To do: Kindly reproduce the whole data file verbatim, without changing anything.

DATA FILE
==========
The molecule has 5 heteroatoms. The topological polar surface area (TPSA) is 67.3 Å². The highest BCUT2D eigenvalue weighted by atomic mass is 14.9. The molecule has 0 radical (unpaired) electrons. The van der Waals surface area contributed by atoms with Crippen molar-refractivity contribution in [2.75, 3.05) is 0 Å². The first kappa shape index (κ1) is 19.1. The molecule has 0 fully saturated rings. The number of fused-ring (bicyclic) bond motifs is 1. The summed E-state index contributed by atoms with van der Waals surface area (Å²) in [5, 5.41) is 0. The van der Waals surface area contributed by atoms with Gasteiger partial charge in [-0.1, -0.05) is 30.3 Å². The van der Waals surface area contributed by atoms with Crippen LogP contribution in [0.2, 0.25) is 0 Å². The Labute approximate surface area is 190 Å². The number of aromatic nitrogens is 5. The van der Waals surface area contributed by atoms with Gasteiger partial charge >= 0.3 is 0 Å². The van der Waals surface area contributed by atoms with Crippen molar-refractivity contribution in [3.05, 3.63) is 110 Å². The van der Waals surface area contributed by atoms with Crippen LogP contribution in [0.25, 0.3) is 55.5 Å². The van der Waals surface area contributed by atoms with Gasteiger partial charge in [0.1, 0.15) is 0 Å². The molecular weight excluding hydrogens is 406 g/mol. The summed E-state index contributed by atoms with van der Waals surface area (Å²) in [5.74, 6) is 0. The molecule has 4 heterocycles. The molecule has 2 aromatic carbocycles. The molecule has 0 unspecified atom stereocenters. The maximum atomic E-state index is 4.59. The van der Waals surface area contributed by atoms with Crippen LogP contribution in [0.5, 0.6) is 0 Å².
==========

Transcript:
The molecule has 5 heteroatoms. The topological polar surface area (TPSA) is 67.3 Å². The highest BCUT2D eigenvalue weighted by atomic mass is 14.9. The molecule has 0 radical (unpaired) electrons. The van der Waals surface area contributed by atoms with Crippen molar-refractivity contribution in [2.75, 3.05) is 0 Å². The first kappa shape index (κ1) is 19.1. The molecule has 0 fully saturated rings. The number of fused-ring (bicyclic) bond motifs is 1. The summed E-state index contributed by atoms with van der Waals surface area (Å²) in [5, 5.41) is 0. The van der Waals surface area contributed by atoms with Gasteiger partial charge in [-0.1, -0.05) is 30.3 Å². The van der Waals surface area contributed by atoms with Crippen LogP contribution in [0.2, 0.25) is 0 Å². The Labute approximate surface area is 190 Å². The number of aromatic nitrogens is 5. The van der Waals surface area contributed by atoms with Gasteiger partial charge >= 0.3 is 0 Å². The van der Waals surface area contributed by atoms with Crippen molar-refractivity contribution in [3.05, 3.63) is 110 Å². The van der Waals surface area contributed by atoms with Crippen LogP contribution in [0.25, 0.3) is 55.5 Å². The van der Waals surface area contributed by atoms with Gasteiger partial charge in [0.1, 0.15) is 0 Å². The molecular weight excluding hydrogens is 406 g/mol. The summed E-state index contributed by atoms with van der Waals surface area (Å²) in [5.74, 6) is 0. The molecule has 4 heterocycles. The molecule has 2 aromatic carbocycles. The molecule has 0 unspecified atom stereocenters. The maximum atomic E-state index is 4.59. The van der Waals surface area contributed by atoms with Crippen LogP contribution in [0.5, 0.6) is 0 Å².